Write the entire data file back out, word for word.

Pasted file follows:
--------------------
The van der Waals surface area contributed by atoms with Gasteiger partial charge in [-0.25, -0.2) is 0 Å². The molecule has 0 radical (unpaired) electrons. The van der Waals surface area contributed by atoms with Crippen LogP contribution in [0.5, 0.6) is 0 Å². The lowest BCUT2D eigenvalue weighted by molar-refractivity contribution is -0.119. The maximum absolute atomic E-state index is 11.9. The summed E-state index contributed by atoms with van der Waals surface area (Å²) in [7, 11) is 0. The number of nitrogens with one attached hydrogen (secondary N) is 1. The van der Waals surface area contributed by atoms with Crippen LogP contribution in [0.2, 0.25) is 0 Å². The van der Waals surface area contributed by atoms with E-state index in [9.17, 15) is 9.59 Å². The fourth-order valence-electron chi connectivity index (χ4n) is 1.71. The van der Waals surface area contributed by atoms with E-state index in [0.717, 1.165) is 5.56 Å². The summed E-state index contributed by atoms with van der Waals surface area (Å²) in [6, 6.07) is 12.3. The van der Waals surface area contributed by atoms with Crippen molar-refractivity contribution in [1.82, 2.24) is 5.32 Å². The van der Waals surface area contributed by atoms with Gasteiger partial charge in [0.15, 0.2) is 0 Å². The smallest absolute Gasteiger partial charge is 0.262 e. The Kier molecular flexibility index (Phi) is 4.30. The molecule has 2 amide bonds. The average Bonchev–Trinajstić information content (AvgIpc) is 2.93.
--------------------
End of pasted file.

The van der Waals surface area contributed by atoms with Gasteiger partial charge in [-0.25, -0.2) is 0 Å². The molecule has 0 radical (unpaired) electrons. The van der Waals surface area contributed by atoms with Crippen LogP contribution in [0.5, 0.6) is 0 Å². The lowest BCUT2D eigenvalue weighted by molar-refractivity contribution is -0.119. The maximum absolute atomic E-state index is 11.9. The summed E-state index contributed by atoms with van der Waals surface area (Å²) in [7, 11) is 0. The number of nitrogens with one attached hydrogen (secondary N) is 1. The van der Waals surface area contributed by atoms with Crippen LogP contribution in [0.2, 0.25) is 0 Å². The van der Waals surface area contributed by atoms with E-state index in [9.17, 15) is 9.59 Å². The fourth-order valence-electron chi connectivity index (χ4n) is 1.71. The van der Waals surface area contributed by atoms with E-state index in [0.717, 1.165) is 5.56 Å². The summed E-state index contributed by atoms with van der Waals surface area (Å²) in [6, 6.07) is 12.3. The van der Waals surface area contributed by atoms with Crippen molar-refractivity contribution in [1.82, 2.24) is 5.32 Å². The van der Waals surface area contributed by atoms with Gasteiger partial charge in [0.15, 0.2) is 0 Å². The smallest absolute Gasteiger partial charge is 0.262 e. The Kier molecular flexibility index (Phi) is 4.30. The molecule has 2 amide bonds. The average Bonchev–Trinajstić information content (AvgIpc) is 2.93.